Product Development and Cognitive biases

Project Management and Critical Thinking

To wash away those things that impede clear thinking may be more difficult than we may think.

To wash away those things that impede clear thinking may be more difficult than we may think.

There are a good many cognitive biases that can impact discerning the truth or what is valid and true.  Yet knowing what is valid and true is important for any business decision, product development and especially for project managers.  Project managers are often part of decision arm and execution arm of the business objectives.

If you do not think cognitive biases do not impact you, and that there are so many of them, perhaps you should shuffle on over to Wikipedia an do a search list of cognitive biases[i].  There you will find a long list of biases that can get in the way. These biases are so subtle that you may not even be aware that it is affecting how you think. Cognitive biases are shortcuts for us to make decisions.

For example; let’s consider a few of those biases starting with confirmation bias.  Confirmation bias impacts product development and project management in many ways.  We seek information that supports what we already believe and when we find it, we stop looking and proceed or make some decision.  The problem, as pointed out by the great philosopher Karl Popper, is that finding positive evidence does not confirm what you believe to be true, it just gives you the illusion that it is true. Hypothesis are explored for veracity by finding information that refutes our thinking and the hypothesis (falsification[ii]).  Evidence we find that confirms, does not mean what we believe, is in fact true.  There are many cases where a product after undergoing testing, all is well, the product is good, only to have catastrophic problems in the field, recalls, and legal action.

Another interesting bias is the Dunning-Kruger effect, which is the tendency for unskilled individuals to overestimate their own capability and the tendency for experts to underestimate their own ability. A team consists of a stratum of competencies.  We go to put the schedule together and get estimates from our team members. Something we find the estimates to be quite high or the “I don’t know response” and for some things, we find that the estimates seem too low, or some of the team members indicate some portion of the work to be quite easy.  All of this results in project schedules that have inaccuracies both high and low.

The brain is set up to quickly determine patterns.  The cognitive bias known as clustering illusion is the tendency to overestimate small runs of data, without understanding the sampling and what that means.  Those reviewing the data can see “patterns” in the data and take-action on what we see is a pattern, however, the truth is, there is no pattern, or our view of the pattern is incorrect.  Bad data, or misinterpreted data amount to the same thing, failure.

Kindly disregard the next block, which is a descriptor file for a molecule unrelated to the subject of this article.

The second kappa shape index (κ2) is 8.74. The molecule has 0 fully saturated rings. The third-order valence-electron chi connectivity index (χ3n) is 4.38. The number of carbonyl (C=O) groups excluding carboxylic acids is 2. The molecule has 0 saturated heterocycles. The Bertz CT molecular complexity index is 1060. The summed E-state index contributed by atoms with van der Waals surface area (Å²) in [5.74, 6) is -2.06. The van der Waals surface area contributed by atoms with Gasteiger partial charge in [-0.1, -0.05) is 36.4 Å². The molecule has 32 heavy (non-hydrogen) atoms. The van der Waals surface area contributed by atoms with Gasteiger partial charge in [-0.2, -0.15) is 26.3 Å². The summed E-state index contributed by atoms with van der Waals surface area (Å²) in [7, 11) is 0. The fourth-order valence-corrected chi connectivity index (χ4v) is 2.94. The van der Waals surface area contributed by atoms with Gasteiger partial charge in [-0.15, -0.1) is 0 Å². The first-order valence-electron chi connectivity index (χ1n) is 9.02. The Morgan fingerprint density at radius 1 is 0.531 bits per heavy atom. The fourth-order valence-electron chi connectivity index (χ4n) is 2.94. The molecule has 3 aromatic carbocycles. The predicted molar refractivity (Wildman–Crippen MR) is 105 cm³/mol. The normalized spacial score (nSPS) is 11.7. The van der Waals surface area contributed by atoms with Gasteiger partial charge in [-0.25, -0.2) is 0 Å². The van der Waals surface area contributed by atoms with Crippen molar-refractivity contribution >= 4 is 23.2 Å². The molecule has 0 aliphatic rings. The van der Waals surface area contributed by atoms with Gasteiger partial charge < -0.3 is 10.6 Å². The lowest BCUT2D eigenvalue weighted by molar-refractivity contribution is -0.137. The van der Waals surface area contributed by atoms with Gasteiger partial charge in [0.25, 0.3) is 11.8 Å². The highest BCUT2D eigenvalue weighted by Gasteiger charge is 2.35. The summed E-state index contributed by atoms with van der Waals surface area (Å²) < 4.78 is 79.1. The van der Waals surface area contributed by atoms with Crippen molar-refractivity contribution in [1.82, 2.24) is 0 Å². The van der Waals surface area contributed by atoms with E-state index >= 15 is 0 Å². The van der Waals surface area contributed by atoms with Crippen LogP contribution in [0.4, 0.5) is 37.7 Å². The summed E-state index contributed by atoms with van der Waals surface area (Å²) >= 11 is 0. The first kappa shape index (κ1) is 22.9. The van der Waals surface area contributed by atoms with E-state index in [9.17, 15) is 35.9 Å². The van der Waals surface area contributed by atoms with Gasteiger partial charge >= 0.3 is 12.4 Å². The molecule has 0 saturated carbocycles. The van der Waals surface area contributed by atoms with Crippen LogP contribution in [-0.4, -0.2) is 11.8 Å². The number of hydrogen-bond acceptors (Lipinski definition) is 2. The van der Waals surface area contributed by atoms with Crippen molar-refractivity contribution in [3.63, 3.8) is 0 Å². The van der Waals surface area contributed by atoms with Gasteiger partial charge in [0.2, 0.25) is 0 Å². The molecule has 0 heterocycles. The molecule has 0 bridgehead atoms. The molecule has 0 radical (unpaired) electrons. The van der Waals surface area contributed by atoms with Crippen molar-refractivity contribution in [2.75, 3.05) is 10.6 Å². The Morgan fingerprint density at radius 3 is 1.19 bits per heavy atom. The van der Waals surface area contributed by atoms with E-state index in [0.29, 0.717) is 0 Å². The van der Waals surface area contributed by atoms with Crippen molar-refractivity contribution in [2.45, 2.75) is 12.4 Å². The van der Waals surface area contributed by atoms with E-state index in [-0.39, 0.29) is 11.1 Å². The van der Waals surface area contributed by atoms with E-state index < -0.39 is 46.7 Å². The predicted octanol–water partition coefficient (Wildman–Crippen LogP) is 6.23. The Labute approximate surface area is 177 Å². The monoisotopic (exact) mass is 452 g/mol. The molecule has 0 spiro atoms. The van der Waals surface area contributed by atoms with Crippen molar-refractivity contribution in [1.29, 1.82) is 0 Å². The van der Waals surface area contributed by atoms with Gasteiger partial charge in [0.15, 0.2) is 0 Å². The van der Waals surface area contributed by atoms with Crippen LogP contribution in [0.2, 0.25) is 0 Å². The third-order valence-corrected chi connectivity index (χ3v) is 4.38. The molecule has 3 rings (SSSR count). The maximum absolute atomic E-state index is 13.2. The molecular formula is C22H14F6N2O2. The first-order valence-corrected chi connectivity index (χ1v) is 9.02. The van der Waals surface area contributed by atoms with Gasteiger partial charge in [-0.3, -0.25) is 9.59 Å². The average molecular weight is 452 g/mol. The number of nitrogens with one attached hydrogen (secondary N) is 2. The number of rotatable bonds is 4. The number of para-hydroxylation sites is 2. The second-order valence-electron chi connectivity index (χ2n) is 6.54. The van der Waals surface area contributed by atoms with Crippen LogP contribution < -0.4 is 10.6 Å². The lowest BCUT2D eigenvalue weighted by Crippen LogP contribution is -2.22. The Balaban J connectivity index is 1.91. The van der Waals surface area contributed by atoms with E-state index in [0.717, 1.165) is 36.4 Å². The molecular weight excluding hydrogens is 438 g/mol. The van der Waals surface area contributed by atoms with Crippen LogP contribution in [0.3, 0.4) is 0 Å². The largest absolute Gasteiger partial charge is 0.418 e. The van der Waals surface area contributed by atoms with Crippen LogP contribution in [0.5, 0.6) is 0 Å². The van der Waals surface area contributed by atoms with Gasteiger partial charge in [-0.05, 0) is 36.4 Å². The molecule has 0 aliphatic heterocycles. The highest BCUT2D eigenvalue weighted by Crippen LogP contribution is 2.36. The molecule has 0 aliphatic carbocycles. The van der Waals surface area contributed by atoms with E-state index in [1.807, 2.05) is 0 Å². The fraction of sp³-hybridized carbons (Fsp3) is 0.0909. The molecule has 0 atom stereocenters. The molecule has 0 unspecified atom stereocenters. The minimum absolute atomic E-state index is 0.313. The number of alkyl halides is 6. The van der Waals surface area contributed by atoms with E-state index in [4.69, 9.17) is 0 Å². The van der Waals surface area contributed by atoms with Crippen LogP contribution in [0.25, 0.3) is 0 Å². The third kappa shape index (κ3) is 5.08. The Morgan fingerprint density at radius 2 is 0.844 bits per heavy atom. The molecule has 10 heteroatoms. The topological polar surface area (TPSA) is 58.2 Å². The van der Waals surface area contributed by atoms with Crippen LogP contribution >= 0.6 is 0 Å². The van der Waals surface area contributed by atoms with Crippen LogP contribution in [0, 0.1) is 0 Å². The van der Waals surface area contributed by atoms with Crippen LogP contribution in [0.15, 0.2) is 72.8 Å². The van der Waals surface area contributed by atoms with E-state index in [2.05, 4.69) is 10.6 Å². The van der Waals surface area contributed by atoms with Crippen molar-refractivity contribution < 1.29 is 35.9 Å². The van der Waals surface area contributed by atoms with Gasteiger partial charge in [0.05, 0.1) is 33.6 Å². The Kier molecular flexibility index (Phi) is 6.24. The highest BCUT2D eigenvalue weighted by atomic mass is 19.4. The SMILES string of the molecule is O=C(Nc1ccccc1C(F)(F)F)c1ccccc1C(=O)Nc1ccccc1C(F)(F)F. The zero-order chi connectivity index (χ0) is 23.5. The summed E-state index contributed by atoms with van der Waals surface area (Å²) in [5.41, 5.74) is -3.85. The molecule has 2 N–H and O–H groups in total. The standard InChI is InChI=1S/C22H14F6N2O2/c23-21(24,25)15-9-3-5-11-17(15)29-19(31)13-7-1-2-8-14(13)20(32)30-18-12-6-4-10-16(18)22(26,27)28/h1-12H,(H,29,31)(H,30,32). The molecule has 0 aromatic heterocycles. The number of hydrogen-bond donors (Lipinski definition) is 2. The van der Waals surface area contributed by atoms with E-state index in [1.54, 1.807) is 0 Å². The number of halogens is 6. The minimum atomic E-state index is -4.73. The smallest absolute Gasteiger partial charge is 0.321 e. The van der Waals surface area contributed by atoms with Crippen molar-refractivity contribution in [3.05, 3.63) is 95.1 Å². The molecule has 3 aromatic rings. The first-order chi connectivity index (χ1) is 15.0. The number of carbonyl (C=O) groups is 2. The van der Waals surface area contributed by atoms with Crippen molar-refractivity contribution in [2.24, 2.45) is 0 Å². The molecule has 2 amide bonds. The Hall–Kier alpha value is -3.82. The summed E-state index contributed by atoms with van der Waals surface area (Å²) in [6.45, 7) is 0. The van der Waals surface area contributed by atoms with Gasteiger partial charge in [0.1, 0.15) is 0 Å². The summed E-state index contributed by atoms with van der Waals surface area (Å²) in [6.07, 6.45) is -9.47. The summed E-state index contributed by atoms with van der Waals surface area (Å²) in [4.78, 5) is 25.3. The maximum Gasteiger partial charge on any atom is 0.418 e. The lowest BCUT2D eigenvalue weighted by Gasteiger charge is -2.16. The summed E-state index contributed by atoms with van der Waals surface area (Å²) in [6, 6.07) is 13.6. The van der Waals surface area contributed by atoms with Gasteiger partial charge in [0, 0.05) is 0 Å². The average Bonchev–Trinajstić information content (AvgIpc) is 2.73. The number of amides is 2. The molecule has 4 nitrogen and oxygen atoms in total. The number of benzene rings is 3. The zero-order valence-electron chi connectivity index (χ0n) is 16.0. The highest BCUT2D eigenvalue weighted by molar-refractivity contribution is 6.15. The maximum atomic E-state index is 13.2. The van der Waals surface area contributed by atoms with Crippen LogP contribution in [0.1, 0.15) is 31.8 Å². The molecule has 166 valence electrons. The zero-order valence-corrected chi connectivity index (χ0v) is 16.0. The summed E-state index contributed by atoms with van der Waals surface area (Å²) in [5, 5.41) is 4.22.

In general, people are optimistic, in my experience. We occasionally find those “Marvin the Robot” from the book The Hitchhikers Guide by the late great Douglas Adams[iii], but by a large those are exceptions to the rule.  This optimism can become a negative thing with optimism bias, when we are trying to find out what will likely happen.  We delude ourselves of the probability of success and the risks associated with our work and the product.  We choose to set our project up without due diligence to the risks associated, that is there is little thinking about what can go wrong.  Similarly, when it comes time to launch the product, in the absence of information telling us there could be a defect (see confirmation bias), we put on our rose-colored glasses, and off we launch believing nothing can go wrong.

Lastly, we will review survivor bias.  We become subjected survivor bias when we decide to review our successes to find a common theme, thinking if we do what those earlier projects did, we should be successful.  The problem comes when we only look at those success stories. It is possible those things we attribute to those project’s successes were also used in those failing projects, and something else drove the project to success.  Without looking at the failures, we never know.  My friend Kim Pries used to say, “if we walk into Toyota’s bathroom, and it is tiled in blue, does that mean if we tile our bathrooms in blue, would we have a successful project and company”?

It may seem that we are using clear thinking, but there are so many subtle things going on in our brain, some of which we are not even aware, others we are aware, and it seems like we are acting rationally, but perhaps we are not, or perhaps we are not taking the best course of action based upon analytical application rather than some random cognitive bias.

[i] last accessed 8/15/2018

[ii] last accessed 8/15/2018

[iii] last accessed 8/15/2018

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